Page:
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Talking About Job Loss with Kids - How, When and What

by Anita Gurian, PhD

"U.S. Jobless Rate Rises Past 6%, Highest Since '03" New York Times, September 5, 2008.

In real terms, these statistics mean that more than 1.7 million people have lost their jobs. Many of the 1.7 million people are parents who have to deal with stress, anger, disappointment, and worry. They also are concerned about if, how, when and what to tell their kids.

Parents are usually advised to explain things to their kids with understanding, patience and encouragement to ask questions. The same principles apply when talking about job loss, but they're a lot harder because parents also have to deal with their own reactions. Although most want to spare their children and sharing the news is tough, there's really little choice. Kids usually pick up signals when something's wrong, and if they don't know the facts, they'll fill in the blanks with their own imagination or with misinformation based on media reports.

Listen to kids and answer their questions

  • Use questions to start to a two-way conversation

  • The questions kids might ask are sometimes a request for information and sometimes they request masks or conceal a concern

  • Provide information in an age-appropriate way and take your cue from the child

    • Children under 5 - Be simple and concrete. Children of this age are most concerned about their personal safety and need assurance that they will be cared for. They need to the job loss was not their fault and they've done nothing wrong.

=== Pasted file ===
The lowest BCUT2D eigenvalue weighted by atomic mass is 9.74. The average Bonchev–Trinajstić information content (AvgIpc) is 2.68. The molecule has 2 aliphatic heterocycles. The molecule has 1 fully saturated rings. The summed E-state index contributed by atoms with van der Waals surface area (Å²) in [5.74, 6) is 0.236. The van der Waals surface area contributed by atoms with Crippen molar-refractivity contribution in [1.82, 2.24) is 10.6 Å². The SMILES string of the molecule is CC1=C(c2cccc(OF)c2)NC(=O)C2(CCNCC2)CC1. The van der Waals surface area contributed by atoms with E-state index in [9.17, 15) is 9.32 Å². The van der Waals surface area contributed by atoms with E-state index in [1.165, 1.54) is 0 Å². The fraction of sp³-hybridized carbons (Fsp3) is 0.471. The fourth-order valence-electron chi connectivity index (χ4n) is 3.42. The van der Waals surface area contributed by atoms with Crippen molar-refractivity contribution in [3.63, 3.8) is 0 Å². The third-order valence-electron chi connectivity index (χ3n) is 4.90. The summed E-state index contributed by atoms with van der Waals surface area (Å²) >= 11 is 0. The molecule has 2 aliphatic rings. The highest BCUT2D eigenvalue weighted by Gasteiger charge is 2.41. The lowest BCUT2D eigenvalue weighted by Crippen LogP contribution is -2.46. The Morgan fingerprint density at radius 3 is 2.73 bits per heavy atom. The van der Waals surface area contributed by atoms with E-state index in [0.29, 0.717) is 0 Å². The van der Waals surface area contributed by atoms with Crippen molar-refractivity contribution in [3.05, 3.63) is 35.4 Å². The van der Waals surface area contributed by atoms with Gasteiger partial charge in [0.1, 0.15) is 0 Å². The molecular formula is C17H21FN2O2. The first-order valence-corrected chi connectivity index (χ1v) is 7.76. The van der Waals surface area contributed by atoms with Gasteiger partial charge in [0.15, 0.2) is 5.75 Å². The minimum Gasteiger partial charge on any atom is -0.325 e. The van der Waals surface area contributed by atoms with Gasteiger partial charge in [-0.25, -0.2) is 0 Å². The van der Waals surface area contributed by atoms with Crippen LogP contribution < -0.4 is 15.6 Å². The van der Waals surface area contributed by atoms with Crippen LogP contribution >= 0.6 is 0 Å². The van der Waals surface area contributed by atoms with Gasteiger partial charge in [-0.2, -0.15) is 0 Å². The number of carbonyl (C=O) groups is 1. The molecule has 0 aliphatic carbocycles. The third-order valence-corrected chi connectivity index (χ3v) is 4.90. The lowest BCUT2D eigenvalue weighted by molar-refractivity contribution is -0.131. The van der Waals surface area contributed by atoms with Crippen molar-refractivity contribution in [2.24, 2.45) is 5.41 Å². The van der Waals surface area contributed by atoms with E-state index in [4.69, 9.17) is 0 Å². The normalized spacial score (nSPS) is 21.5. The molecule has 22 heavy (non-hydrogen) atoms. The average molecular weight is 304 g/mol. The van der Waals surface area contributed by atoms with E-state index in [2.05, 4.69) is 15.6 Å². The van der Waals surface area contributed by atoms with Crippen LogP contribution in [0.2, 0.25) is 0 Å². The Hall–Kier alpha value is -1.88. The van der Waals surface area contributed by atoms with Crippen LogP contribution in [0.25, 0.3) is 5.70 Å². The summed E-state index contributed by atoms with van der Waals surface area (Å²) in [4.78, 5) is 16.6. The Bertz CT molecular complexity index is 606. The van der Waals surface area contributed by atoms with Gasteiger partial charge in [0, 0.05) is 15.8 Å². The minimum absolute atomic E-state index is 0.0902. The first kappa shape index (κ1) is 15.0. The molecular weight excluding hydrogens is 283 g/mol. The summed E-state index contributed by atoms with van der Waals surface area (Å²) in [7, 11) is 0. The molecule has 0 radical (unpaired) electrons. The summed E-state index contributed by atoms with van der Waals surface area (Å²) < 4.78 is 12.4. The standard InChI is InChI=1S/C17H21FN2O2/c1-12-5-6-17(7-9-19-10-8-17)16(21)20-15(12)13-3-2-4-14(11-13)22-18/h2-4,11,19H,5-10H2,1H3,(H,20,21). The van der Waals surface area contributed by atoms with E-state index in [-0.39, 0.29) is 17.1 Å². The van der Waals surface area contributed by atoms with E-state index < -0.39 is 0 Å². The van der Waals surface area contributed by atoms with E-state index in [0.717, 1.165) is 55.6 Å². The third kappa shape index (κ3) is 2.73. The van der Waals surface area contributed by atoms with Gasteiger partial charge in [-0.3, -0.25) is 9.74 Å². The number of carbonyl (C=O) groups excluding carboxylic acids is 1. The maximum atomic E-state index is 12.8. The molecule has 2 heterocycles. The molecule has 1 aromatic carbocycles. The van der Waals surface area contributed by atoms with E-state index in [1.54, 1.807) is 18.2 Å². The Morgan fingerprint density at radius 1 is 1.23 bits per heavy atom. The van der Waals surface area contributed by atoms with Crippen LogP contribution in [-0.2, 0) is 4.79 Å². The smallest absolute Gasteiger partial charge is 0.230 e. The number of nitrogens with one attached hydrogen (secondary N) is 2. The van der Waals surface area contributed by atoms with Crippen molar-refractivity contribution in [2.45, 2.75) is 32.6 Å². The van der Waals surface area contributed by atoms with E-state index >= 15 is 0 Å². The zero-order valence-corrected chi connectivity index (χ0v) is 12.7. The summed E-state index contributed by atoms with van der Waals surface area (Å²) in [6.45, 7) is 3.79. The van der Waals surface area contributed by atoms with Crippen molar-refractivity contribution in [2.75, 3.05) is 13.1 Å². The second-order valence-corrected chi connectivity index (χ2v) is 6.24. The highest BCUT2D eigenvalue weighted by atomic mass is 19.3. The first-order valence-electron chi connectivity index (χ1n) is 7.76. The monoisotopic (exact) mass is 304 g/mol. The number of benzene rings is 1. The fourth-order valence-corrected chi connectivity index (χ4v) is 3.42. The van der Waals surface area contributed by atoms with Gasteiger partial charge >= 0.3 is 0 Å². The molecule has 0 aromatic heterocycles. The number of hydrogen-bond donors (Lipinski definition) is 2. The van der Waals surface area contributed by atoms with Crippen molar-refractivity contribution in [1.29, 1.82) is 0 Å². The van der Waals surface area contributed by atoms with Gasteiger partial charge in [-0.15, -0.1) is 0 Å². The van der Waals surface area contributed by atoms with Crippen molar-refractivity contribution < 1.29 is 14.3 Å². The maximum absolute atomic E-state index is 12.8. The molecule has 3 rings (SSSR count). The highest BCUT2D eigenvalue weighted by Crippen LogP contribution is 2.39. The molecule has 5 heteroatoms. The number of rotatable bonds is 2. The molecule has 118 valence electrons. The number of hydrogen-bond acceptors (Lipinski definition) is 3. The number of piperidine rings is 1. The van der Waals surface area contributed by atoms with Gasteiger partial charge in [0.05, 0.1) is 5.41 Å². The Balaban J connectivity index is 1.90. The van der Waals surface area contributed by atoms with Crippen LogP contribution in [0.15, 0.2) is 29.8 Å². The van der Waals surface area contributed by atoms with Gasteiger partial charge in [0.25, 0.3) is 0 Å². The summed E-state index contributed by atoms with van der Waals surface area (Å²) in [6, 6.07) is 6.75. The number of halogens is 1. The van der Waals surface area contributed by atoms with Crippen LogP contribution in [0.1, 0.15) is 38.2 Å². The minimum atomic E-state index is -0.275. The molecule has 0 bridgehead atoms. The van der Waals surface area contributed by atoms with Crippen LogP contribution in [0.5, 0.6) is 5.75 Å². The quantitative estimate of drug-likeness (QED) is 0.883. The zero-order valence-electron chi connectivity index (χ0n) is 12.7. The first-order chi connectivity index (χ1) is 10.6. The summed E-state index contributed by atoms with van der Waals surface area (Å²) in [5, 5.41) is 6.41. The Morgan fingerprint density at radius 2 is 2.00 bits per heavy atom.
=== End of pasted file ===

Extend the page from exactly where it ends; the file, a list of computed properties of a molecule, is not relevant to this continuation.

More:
• Children aged 6-9 - Are concerned with right/wrong and may have difficulty understanding that job loss may be unfair. Provide information as they ask for it.
    • Children aged 10-12 - Can put facts together in more complicated ways and can understand everyday effects of job loss. Can contribute ideas to budget planning.
    • Teenagers - Capable of understanding the ramifications of the job loss and can discuss issues in more detail, understand more subtle effects of job loss, and be active in problem solving.
  • The best you can do is to answer your kid's questions honestly and squarely. Even teens are looking for security when they come looking for answers.

How parents can help

  • Maintain household routines as much as possible

  • Keep major changes to a minimum, although some may be unavoidable

  • Reassure children by letting them know you're taking action and job hunting

  • Have family conferences on how job loss will affect their lives:

    • Life style changes
  • Decisions about priorities for spending money
    • How each family member can help control spending
    • Other family members have to find jobs
  • Involve children in helping out at home - e.g., babysitting, household chores
    • but don't make them think they're responsible for supporting the family
  • Help children focus on the positive aspects of their lives

  • Be a model for your children - how to solve problems, how to deal with a crisis, how to make decisions. When they see you handle a situation with confidence they learn that they too can handle life's challenges.

  • Assure kids that losing jobs affects many people; it's a temporary situation - not a major disaster

  • Don't depend on kids for emotional support; let them know you're concerned, but sharing your feelings too much or too often can cause undue stress. Kids depend on their parents for security, and when parents are tense and upset they feel unsupported.

  • By responding to questions and concerns regarding the job loss in a truthful and respectful manner, parents help develop children's personal self-confidence, problem-solving ability and knowledge.
Date Published: September 10, 2008